At its core, Caddie Woodlawn is about family. It tells the story of a year in the life of a young pioneer girl, growing up in Wisconsin. Her tomboyish struggles with her strictly traditional mother and her devotion to her more indulgent father are at the heart of this coming-of-age tale. Drawn from the beloved Newbery Medal-winning book by Carol Ryrie Brink, the development of its musical stage adaptation by myself and Tom Shelton was both accidental and inevitable. But more about that later. Back to family.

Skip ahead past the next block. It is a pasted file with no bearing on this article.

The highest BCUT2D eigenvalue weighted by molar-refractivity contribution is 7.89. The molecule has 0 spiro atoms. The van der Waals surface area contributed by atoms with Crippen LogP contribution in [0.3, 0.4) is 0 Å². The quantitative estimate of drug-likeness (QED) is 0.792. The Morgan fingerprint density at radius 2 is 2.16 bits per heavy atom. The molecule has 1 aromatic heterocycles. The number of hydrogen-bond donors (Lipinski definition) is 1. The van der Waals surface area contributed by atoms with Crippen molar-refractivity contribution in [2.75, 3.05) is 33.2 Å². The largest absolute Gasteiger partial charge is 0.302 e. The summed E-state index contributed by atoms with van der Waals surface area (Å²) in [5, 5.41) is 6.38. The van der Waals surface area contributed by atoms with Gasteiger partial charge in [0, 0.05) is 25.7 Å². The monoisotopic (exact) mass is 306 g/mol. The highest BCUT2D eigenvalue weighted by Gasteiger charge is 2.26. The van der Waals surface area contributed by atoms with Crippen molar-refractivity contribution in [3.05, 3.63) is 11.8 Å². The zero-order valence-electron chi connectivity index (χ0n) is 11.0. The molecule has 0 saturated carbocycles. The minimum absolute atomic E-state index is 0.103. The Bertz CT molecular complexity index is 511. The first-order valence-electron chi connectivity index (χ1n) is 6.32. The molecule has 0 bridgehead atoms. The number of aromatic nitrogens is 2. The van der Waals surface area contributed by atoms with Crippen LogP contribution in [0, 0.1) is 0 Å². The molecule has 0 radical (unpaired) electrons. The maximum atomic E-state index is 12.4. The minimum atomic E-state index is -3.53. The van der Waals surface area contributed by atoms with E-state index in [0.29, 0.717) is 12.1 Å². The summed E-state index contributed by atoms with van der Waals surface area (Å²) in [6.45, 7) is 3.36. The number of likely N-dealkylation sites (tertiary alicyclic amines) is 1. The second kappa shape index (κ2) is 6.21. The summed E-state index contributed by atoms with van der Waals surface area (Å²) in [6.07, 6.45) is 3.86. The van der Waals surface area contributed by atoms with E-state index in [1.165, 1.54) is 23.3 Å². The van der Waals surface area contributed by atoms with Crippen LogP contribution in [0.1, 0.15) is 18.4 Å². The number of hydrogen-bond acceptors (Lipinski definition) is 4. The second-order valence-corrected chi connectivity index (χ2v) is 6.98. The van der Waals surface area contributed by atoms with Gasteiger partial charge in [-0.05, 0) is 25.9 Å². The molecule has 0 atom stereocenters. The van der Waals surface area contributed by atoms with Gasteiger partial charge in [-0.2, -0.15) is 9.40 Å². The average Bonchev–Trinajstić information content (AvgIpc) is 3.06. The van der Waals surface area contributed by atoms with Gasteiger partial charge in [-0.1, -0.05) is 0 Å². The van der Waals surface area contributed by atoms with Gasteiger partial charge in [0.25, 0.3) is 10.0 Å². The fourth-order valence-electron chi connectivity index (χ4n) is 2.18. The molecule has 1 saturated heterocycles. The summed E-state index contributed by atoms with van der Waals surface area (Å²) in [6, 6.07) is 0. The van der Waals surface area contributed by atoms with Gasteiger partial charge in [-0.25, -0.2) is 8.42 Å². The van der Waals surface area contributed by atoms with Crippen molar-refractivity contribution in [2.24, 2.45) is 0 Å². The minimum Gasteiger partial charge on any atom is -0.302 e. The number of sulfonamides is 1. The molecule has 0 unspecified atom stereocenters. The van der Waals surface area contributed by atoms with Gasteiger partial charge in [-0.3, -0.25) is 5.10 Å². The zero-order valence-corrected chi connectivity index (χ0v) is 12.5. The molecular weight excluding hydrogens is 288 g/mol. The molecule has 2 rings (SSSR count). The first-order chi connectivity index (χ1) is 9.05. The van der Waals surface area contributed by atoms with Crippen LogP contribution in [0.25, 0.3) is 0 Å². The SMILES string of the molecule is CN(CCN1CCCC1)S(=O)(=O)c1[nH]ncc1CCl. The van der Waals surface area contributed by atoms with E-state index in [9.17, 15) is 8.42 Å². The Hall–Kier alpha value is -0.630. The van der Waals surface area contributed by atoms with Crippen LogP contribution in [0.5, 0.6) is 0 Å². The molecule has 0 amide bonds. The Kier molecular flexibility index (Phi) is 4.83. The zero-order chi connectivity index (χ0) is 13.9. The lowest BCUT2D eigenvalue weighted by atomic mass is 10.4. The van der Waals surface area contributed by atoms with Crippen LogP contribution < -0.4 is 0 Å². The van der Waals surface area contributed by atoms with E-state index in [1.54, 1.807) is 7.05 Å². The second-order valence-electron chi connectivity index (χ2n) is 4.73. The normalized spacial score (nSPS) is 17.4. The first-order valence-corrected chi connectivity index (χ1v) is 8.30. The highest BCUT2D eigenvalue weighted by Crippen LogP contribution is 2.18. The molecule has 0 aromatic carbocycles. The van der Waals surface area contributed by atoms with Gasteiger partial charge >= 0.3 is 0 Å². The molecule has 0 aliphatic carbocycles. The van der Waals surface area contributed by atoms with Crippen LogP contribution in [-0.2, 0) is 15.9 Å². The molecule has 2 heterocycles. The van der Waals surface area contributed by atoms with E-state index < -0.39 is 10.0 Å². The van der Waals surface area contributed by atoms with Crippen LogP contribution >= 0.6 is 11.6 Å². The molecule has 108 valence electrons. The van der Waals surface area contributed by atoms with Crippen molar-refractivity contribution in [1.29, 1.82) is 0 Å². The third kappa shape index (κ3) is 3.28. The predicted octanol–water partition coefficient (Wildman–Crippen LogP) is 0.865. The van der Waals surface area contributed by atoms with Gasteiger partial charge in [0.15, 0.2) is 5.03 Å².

Carol Ryrie Brink based her novel on stories told by her maternal grandmother, Caroline Woodhouse Watkins, about her childhood. The search for family connections permeated many of Brink’s books, owing, perhaps, to her own tumultuous family history. Born in 1895, she was only four years old when her father died of consumption. A year later, her grandfather, Dr. W.W. Watkins was murdered by a crazed assassin on the streets of her hometown, Moscow, Idaho. In 1904, Brink’s mother Henrietta committed suicide, leaving her young daughter to be raised by Brink’s grandmother and two aunts. Without any siblings, the little girl grew up lonely, considering her pony to be her best friend. Even her marriage to Raymond Brink in 1918 began turbulently. Her aunt, who disapproved of the union, refused to allow the couple to marry in Moscow. In defiance, they wed at Raymond’s family’s rustic vacation home in Wisconsin. Despite the rocky start, it proved to be the beginning of a fifty-five-year marriage that produced two children, eight grandchildren, and numerous later descendants. As a writer, Brink drew from these experiences. The tales her grandmother told her of pioneer life in Wisconsin became a strong connection to the family she never really knew, and in 1935, she turned them into the classic children’s novel, Caddie Woodlawn. Subsequent novels dug a few skeletons out of the family closet (Stopover, Buffalo Coat, Strangers in the Forest, Snow in the River) or told humorous tales of her life with Raymond (Family Grandstand, Family Sabbatical). Her connection to family had finally found a juncture between reality and literature.